側記：2020 秋台聯大亞際文化研究演講系列 PART II
側記：2020 秋台聯大亞際文化研究演講系列 PART II
< Lecture 3 >2020-12-8
How to envision the feminist social engineering imaginaries?
"Natural Justice" and "Herland" - Feminist Social Engineering Imaginaries
Speaker: Jen-Peng Liu 劉人鵬 (NTHU) & Naifei Ding 丁乃非 (NCU)
The topic of this week’s lecture “Feminist Social Engineering Imaginaries”, we had Professor Jen-Peng Liu from National Tsinghua University and Professor Naifei Ding from National Central University with us to discuss the vision for imagined community and social movements initiated by feminists from across different borders. The two lectures by Professor Liu and Professor Ding both emanated a strong sense of solidarity regardless of race and gender from their explorations in literature.
Professor Liu’s investigation focused on the short-lived publication Natural Justice & Equity (《天義．衡報》) that was circulated between 1907 and 1908 in China. Since the new version of the publication recently published in 2016, it had been offering new insights for scholars to their studies of feminism and social movements in China. For Liu’s research, her discussion centered around the works by feminist and anarchist He Zhen (also known as He-Yin Zhen), who was an active role during the early 20th century in China and had published significant works and political statements in Natural Justice & Equity. Before Natural Justice & Equity was established, Anarchism in China was beginning to thrive through the circulation of small booklets between 1902 and 1904. Followed by the booklets’ circulation, anti-imperialism and anti-colonialism began to emerge in different “weak” regions. It was already a revolutionary time imbued with Anti-Manchu sentiment when He Zhen published her statement “On the Question of Women’s Liberation“ (《女子解放問題》) in 1907 through Natural Justice & Equity. Liu remarked that it was essential to understand the political sentiment at the time to fully gauge the intention and position of the writer. Besides from He Zhen’s advocacy in gender equality and women’s economic independence, through the new findings of He Zhen’s works in recent years, Liu pointed out that He Zhen intended to align groups with socialist thoughts, to push forward the notion of non-nation-state in weaker regions, and possibly to align with groups that also advocated similar socialist thoughts in the U.S.. In He Zhen’s statement “On the Question of Women’s Liberation“, one of the most important ideas He advocated was her notion of Nüzi (女子).
Professor Liu highlighted that He’s choice of word Nüzi was rather different from modern discourses from the West at the time. In fact, He’s notion of Nüzi and the assertion in her writings, unlike Western discourses, were not to elicit a body politics based on the subjectivity of women’s bodies. On the contrary, He configured women’s subjugation and inequality with class struggle by aligning social injustice with a historical trajectory. He’s discourses avoided her argument reduced to discussing gendered (weak)bodies and managed to make dialogues with Anarchism. In order to break the rigid chains of enslavement by the capitalists, as Professor Liu suggested through her reflexive studies of He Zhen, the liberation of women/Nüzi must take into account that reform in the state’s economic system is needed, thus, all social movements should work together to call for a collectivity, instead of isolating one and other.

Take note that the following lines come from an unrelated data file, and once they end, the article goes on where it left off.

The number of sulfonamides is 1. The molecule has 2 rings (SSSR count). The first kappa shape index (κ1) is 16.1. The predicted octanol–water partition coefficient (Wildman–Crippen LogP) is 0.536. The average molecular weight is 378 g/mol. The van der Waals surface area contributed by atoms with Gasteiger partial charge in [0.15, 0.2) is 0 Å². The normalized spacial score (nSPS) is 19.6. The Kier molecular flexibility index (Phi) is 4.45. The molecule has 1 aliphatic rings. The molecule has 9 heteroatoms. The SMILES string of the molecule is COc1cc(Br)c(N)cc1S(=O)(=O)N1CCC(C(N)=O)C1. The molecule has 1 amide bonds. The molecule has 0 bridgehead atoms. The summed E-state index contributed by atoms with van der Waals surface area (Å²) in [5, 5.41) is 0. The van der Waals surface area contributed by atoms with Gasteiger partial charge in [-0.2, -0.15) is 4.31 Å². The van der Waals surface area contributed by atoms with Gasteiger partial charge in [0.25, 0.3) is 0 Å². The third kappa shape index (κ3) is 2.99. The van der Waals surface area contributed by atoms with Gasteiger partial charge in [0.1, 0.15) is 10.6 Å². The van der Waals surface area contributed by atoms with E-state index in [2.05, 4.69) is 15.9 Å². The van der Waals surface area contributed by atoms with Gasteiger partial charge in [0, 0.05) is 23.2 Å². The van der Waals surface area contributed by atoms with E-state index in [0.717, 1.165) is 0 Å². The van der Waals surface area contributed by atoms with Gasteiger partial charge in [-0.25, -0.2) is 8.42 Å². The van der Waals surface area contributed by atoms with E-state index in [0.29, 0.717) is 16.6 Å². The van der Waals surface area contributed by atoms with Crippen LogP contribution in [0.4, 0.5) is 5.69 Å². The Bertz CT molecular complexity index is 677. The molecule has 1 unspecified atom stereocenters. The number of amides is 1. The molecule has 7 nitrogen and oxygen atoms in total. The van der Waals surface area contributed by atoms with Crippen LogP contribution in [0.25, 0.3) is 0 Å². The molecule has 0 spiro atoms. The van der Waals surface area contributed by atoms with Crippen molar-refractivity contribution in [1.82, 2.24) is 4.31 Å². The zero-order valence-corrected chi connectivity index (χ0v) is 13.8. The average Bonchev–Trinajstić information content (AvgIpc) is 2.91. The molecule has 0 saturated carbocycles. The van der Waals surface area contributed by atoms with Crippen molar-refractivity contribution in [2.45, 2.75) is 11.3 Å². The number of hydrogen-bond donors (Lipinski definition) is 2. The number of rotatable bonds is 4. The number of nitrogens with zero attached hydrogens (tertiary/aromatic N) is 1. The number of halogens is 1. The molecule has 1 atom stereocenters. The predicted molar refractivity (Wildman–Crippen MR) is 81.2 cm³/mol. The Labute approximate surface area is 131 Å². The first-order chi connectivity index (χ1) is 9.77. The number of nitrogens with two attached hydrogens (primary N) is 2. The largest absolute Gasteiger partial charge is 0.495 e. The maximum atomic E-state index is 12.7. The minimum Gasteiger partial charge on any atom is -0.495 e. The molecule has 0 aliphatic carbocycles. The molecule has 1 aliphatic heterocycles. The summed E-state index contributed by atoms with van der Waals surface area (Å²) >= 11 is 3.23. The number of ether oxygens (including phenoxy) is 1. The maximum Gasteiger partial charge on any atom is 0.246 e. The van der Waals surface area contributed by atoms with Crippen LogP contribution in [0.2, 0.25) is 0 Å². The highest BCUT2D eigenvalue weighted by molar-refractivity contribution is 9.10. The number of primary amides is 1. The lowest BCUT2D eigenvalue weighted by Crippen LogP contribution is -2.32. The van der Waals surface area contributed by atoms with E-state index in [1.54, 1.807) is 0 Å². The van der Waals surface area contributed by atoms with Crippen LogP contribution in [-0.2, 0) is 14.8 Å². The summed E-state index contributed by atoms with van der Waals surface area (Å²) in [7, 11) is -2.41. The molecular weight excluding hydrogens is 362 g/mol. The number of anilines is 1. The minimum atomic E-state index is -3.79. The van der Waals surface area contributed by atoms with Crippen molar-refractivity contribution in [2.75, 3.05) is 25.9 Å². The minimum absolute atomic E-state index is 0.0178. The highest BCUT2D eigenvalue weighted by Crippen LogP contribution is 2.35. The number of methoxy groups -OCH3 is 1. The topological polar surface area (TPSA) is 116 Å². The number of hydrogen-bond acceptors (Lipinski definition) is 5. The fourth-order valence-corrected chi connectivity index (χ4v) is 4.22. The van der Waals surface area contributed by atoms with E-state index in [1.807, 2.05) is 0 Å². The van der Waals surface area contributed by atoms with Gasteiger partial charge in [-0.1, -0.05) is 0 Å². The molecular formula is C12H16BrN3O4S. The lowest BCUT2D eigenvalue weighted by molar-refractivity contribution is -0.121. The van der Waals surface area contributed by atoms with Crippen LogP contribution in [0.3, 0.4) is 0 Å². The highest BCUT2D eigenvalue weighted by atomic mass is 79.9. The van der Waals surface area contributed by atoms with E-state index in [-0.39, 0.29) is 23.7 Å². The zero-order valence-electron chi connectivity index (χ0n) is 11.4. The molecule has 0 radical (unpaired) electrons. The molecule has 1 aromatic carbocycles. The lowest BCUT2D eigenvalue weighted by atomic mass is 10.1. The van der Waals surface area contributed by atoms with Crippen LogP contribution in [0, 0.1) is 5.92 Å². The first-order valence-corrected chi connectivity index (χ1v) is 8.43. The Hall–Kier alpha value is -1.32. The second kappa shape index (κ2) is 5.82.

Our second speaker Professor Naifei Ding also called for such collectivity from her reflexive studies of the American feminist writer Charlotte Perkins Gilman. In Ding’s investigation of Gilman’s book Herland, she found similarities with some of the He Zhen’s advocacy and political thoughts. Written in 1915, Herland is a utopian novel about a society formed by only women. Interestingly, in Gilman’s Herlandian vision, people in the story are portrayed as species instead of race. Similar to He’s notion of Nüzi, both writers’ approach in women’s domestic suffrage delineated a class consciousness that transcends discourses of gendered/biological bodies.
Apart from writing, Gilman attended socialist experimental collective with women from middle and lower class and had done a great ideal in social reforms. Ding continued to remark some of the activist work by Gilman to highlight the realist aspect in Gilman’s literary work. It is because of that strong political demand for economic change, Ding argued Gilman’s work also consisted of realist ideals while being a utopian novel. By quoting “Economics, Evolution, and Feminism in Charlotte Perkins Gilman’s Utopian Fiction” (2010) and “Writing Feminist Genealogy: Charlotte Perkins Gilman and the Reproduction of Racial Nationalism” (2004) from two critics Chang Li-Wen and Alys Eve Weinbaum respectively, Ding reasserted Gilman’s advocacy similar to He Zhen’s: they both contested maternal skills as natural skills given to a “woman”, promoted the role of “caregiver” to transform a family structure that serves the patriarchy and ultimately change the marital dynamics.
By paralleling the works of these two pioneering feminists, Ding pointed out Gilman and He both emphasized economic independence for women and their vision in combining feminist movements with systematic economic reform. Examining the revolutionary context of these feminists in this lecture, the dialogues between Professor Liu and Professor Ding through their scholarly work had certainly evoked a more inclusive narrative regarding to class, race and feminist/gender studies.
<Lecture 4 >2020-12-15
如何理解台灣、中國及其外的記憶政治？How to understand the politics of memory in Taiwan, China and Beyond?
【國族模型與移民再現：不同國家移民博物館的社群建構指向】National Model and Representation of Migration: The Orientation of Community Reconstruction Manifested by Migration Museums in Different Countries
陳瑞樺 Chen, Jui-Hua (Institue of Sociology, NTHU)
【歷史現場？常民保存與修復地方】History on Site?: Vernacular Preservation and Fixing Urban Places in Kaohsiung